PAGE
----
Star Trek III: The Search for Spock

Factual error: According to "The Doomsday Machine", full impulse drive is one-quarter the speed of light. In the first two movies, Enterprise used thrusters as opposed to impulse drive to leave Spacedock, confirming the notion that impulse drive is far too fast to leave such a (comparatively) small structure. Styles, however, orders Excelsior to one-quarter impulse, which is 18,750 km/s. In one second, she will travel half again Earth's diameter. From the time he gives the order to the time we see Excelsior clear spacedock's doors is approximately 40 seconds. Even allowing 30 seconds to go from rest to one quarter impulse, spacedock must be 13-15 times bigger than Earth! That's some serious engineering. (00:23:45)

Grumpy Scot

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Suggested correction: I reckon the writers always refer to levels of "impulse power" precisely so they don't have to worry too much about particular speeds (personally I always thought of it as roughly analogous to gears on a vehicle, but your mileage may vary). They use impulse to leave dock in both Star Trek II: The Wrath of Khan and Star Trek VI: The Undiscovered Country (it's implied to be unusual in both cases, for what it's worth). If all of that contradicts an earlier episode, I think we're looking at more of a retcon situation than a mistake.

TonyPH Premium member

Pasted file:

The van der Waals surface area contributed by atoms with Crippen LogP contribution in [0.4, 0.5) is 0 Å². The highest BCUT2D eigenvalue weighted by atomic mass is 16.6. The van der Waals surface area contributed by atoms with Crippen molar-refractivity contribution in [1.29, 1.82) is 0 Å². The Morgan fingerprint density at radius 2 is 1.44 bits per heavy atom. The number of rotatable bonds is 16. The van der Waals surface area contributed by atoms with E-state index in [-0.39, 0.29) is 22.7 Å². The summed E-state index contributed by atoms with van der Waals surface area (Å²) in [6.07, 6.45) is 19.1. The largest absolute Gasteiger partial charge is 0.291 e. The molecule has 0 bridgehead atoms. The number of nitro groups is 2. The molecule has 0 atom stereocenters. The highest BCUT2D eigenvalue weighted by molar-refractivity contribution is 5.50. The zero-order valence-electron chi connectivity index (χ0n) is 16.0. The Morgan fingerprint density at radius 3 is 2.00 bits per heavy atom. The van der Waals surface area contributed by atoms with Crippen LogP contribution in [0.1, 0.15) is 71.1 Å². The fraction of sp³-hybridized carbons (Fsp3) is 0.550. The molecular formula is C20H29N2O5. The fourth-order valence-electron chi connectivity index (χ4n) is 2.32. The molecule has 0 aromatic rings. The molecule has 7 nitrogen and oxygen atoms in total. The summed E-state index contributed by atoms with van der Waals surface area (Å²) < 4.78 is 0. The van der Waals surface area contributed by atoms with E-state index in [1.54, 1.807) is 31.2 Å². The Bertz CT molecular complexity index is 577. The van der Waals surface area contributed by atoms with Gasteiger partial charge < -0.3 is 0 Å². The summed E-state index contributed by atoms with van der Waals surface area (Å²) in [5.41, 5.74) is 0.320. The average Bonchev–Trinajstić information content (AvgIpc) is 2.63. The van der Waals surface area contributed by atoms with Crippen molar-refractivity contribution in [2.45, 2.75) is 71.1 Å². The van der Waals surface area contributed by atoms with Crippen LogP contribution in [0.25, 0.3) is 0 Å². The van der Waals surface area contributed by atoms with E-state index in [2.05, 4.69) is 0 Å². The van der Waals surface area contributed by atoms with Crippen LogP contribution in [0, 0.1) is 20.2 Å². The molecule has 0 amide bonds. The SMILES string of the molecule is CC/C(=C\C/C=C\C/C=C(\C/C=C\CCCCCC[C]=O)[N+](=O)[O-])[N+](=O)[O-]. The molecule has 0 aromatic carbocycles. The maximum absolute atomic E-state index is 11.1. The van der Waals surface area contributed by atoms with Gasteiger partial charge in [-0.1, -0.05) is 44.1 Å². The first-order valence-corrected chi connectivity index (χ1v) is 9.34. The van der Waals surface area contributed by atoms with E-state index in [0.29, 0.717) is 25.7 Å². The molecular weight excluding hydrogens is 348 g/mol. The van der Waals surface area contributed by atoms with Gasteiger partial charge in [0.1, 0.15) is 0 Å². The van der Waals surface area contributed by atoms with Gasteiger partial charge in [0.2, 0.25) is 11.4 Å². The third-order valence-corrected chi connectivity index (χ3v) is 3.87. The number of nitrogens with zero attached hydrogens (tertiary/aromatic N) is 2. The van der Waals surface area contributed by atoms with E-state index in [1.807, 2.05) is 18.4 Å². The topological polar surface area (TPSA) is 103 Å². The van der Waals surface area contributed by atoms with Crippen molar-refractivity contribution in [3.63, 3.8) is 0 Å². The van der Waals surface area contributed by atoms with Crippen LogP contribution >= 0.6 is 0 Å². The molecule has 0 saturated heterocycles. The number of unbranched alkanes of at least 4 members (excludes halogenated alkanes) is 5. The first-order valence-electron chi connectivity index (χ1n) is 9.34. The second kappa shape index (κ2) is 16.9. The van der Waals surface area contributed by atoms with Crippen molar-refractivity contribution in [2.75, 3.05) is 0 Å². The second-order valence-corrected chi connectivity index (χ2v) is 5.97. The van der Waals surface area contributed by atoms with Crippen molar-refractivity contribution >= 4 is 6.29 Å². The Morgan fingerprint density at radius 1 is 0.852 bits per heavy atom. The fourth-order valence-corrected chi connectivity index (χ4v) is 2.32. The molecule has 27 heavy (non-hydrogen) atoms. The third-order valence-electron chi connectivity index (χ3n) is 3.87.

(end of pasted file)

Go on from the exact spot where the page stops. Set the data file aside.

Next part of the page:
Suggested correction: The warp scale has been adjusted several times, so it is impossible to say precisely how fast this fictional technology is, and by extension, how fast impulse is.

Impulse drive speed on starships have been consistent. Although sometimes quarter impulse on a shuttle refers to quarter power and not speed. Even if the speed of quarter impulse is 10 times slower than suggested (and used in the series), spacedock would still be 1.3-1.5 times bigger than Earth, which it wasn't. "It's fictional technology" is usually only a valid correction if the technology isn't explained in-universe. However, when certain parameters regarding fictional technology are established (even if they set wide parameters such as warp speed velocities) violations or contradictions (through bad script writing or whatnot) are valid mistakes.

Bishop73

Continuity mistake: When Kirk checks the video logs to find the keeper of Spock's katra, the timestamp reveals that Spock melded with McCoy on stardate 8128.78. The Wrath of Khan begins on stardate 8130.3. (00:21:50)

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Suggested correction: The stardate system has never been precisely defined, so this is not a mistake.